Once again, an invisible pathogen is spreading at breakneck speed and making people sick. Many draw parallels to Corona when it comes to monkeypox. But do we need vaccination here too? What experts say.

If you have a scar on your upper arm, you’re lucky. He was probably vaccinated against smallpox in the 1960s and 1970s, when smallpox vaccination was still compulsory in both parts of Germany. This probably protects him from contracting monkeypox.

But in 1980, the World Health Organization (WHO) declared smallpox eradicated worldwide after an unprecedented vaccination campaign. In the Federal Republic of Germany, the obligation for an initial vaccination against smallpox was lifted in 1976, in the GDR in 1982. Younger people were generally no longer vaccinated.

Does this mean that if you are too young to have been vaccinated against smallpox, you still need to get vaccinated now? Or will the great vaccine search follow again, as we already know from Corona?

First of all, there is no vaccine approved against monkeypox in Europe. However, experts assume that conventional smallpox vaccines offer some protection.

They differentiate between an older smallpox vaccine and a modern one:

1. The “old” smallpox vaccine”

The federal government has stored about 100 million doses of smallpox vaccine, according to a report for the Bundestag health committee. However, due to the expected side effects, this vaccine is not suitable for use against monkeypox, said Federal Health Minister Karl Lauterbach.

“The older smallpox vaccine has many side effects, and it also contains reproductive viruses that could spread in the body of immunocompromised people,” explained Stefan Kaufmann, Director Emeritus at the Max Planck Institute for Infection Biology in Berlin.

The vaccine was stored more than ten years ago for fear of a planned smallpox attack. Due to its strong side effects, however, it is not suitable for the treatment or prophylaxis of monkeypox.

2. The “new” smallpox vaccine

There is also a newer smallpox vaccine based on a further development by the German microbiologist Anton Mayr in the 1960s: a vaccine virus weakened in the laboratory is used to generate an immune response against smallpox. Experts speak briefly of an MVA vaccination (MVA: Modified Vaccinia Virus Ankara).

“This vaccine was used for a time in the 1960s, but never on a large scale. It is better tolerated, the virus can no longer reproduce,” said Herwig Kollaritsch, who is a member of the Austrian counterpart to the Standing Vaccination Commission (Stiko). There is also no vaccination scar. With the vaccine, he sees the problem of a fairly uncertain vaccination effectiveness in practice in view of the eradicated disease. “But one can assume protection with a probability bordering on certainty.”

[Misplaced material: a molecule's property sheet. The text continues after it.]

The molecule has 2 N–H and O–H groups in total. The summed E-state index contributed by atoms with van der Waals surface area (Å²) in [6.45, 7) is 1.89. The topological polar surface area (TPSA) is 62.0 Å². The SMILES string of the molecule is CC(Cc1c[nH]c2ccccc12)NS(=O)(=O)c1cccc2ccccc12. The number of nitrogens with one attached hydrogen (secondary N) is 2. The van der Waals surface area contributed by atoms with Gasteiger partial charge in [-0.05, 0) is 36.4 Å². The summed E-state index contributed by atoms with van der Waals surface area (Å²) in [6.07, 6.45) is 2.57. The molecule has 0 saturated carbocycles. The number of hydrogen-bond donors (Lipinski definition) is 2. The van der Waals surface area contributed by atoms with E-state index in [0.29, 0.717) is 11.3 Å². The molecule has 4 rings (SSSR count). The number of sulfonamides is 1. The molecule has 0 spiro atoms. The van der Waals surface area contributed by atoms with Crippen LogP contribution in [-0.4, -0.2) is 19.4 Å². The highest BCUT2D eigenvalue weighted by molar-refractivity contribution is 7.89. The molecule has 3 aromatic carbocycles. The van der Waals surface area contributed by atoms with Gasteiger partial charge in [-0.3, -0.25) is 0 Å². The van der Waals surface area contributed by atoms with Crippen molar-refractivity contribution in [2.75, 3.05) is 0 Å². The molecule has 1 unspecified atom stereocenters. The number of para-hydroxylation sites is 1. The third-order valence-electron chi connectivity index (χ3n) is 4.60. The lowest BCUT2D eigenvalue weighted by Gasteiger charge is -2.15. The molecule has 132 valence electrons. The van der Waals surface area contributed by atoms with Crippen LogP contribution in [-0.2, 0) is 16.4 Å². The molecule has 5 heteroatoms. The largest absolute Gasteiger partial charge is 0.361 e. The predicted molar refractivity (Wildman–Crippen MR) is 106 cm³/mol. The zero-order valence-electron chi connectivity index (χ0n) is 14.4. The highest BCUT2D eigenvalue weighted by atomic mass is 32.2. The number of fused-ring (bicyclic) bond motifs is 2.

The MVA vaccine approved for adults against smallpox in the European Union (EU) since 2013 is called Imvanex and comes from the German-Danish company Bavarian Nordic. It is already approved for monkeypox in the United States. The WHO recently pointed out that it is not universally available. British health authorities have recently given more than 1,000 doses of it to contacts of monkeypox infected people, according to the UK Health Security Agency.

Germany is also making provisions for the event that such so-called ring vaccinations should become necessary in the event of contact with the sick: Lauterbach announced on Tuesday that up to 40,000 doses of Imvanex would be ordered prophylactically. There are no concrete plans to use this as yet. “We could use this vaccine immediately if it became necessary,” said Lauterbach.

However, the vaccine is not administered across the board. This means that not everyone now has to be vaccinated against monkeypox or smallpox. Expert Kollaritsch, for example, sees the newer vaccine as a tool to vaccinate people who are at high risk of being exposed to the pathogen. As an example, he cites the staff of special isolation wards that care for infected people. “For the general public, this vaccination would be nonsense. Monkeypox is much more harmless than smallpox and of much lesser importance in terms of epidemiological infection. We also have to keep in mind that very good therapy is available for those who are infected.”

The Viennese virologist Norbert Nowotny also emphasized: “There is a huge difference between monkeypox and Corona. It won’t be a pandemic this time. I assume that the spook will be over in a few weeks to a few months.” The pathogen that causes monkeypox is a DNA virus – that means it is much more sluggish than Sars-CoV-2 and hardly mutates. Variants will therefore not be seen so quickly. Nor does he assume that vaccines need to be specially adapted for monkeypox.

The head of the Standing Vaccination Commission (Stiko), Thomas Mertens, has a similar view. He recently said on the “Südwestrundfunk” (SWR): “I don’t think it makes sense to think about vaccinating the entire population against smallpox at the moment.”